ORTIGAS, Pasig — Last July 2, 2020, the International Cooperative Alliance Asia Pacific (ICA-AP) hosted a webinar on “Waking the Asian Pacific Cooperative Potential” which extensively discussed the background and vision of the newly published book of the same title. The webinar was moderated by ICA-AP Regional Director Mr. Balu Iyer, and was attended by various cooperators and researchers across the globe. 

“A Celebrated First”

The book is the first ever comparative research on the Asian co-op model, and is a result of a five-year research project spearheaded by Dr. Anthony Jensen of the University of Newcastle in Australia and members of the Asia Pacific Co-operative Research Conference. It has twenty-three case studies contributed by thirty-four academics across eleven countries from all over the region, including two chapters by the Professorial Chair for Social Economics research initiative. The PC-SE is currently chaired by Dr. Bernardo M. Villegas, who is also the Research Director of the Center for Research and Communication.

The Genesis of the Book 

To start the presentations, Dr. Anthony Jensen shared the genesis of the book along with theoretical insights he came across during the five-year research project. The fundamentals of the book came about due to the lack of research and data on the contribution of co-operatives to society and their impact on economic solutions across the AP region. Dr. Jensen highlighted, “Co-operatives are not visible in the Asian political, academic, and business scene as governments lack statistics and case studies of successful co-operatives…There is a need to explore the prospects for a uniquely Asian scholarship separate from the hegemony of European influence.” Due to inconsistency of co-op formation in AP region, the researchers adopted an “Asian First” case study methodology. To which, they argue that “Revisionism is a Fresh Start for Asia” – a new approach of repositioning co-ops possessing competitive advantage and developmental capabilities for a sustainable future.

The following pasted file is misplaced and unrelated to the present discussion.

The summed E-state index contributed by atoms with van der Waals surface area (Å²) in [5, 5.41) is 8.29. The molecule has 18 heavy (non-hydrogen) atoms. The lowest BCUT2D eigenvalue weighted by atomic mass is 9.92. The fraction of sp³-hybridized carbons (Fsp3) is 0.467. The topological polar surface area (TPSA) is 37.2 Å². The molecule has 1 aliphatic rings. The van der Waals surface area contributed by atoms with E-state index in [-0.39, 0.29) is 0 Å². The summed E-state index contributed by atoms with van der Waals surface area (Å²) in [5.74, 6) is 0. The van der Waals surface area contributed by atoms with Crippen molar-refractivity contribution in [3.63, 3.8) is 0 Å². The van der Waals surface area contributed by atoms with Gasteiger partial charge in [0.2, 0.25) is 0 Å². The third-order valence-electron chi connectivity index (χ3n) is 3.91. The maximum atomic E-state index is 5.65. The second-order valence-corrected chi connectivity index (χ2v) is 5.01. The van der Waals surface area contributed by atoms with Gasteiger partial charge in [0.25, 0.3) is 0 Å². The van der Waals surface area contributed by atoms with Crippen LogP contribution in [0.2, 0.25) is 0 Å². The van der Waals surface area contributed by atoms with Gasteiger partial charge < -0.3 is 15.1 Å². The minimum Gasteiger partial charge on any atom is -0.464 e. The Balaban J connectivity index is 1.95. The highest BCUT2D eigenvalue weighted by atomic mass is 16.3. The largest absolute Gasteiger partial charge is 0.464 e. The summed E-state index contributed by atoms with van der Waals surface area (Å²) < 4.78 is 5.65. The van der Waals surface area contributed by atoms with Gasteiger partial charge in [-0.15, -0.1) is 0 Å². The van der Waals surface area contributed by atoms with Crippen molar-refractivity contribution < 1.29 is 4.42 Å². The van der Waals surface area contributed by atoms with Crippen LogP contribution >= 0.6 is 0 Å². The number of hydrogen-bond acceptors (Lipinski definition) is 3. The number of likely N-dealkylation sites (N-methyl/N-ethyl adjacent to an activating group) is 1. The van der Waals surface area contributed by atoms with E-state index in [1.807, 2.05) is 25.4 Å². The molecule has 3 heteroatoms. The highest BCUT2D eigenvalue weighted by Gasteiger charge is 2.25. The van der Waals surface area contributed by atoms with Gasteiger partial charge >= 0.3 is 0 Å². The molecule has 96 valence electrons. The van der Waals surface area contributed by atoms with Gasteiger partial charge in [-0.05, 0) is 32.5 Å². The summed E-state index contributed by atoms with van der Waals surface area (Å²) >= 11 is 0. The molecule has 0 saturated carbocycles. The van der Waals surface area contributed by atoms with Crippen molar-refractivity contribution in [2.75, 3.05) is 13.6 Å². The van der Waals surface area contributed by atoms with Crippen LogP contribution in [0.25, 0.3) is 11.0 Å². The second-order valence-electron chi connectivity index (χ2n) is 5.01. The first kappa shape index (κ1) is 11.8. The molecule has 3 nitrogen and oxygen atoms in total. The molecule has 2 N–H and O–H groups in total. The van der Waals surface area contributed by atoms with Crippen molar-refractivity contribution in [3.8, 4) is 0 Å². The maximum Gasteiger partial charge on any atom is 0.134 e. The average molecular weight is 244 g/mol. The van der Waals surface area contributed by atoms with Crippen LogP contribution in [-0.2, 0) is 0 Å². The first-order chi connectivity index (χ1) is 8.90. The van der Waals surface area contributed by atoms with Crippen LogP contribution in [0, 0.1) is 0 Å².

“Why the Asian Pacific Cooperative Potential?” 

“Why the Asian Pacific Cooperative Potential?” is the main question posed by Prof. Akira Kurimoto of Hosei University, Tokyo in his presentation. Prof. Kurimoto described the Asian Pacific context of co-operatives by tracing the global history of Asian-Pacific co-ops. Further, he discussed the changing environment and recent development trends affecting AP co-ops. He recommended that there is a need to identify co-op models to wake AP co-operative potential by establishing reliable statistics and database on co-op legislation and policies, mapping and showcasing best practices, networking among researchers, and building linkage between co-op practice and co-op studies at local, national, and regional levels.

Youth, Women, and Workers for Future Co-op Development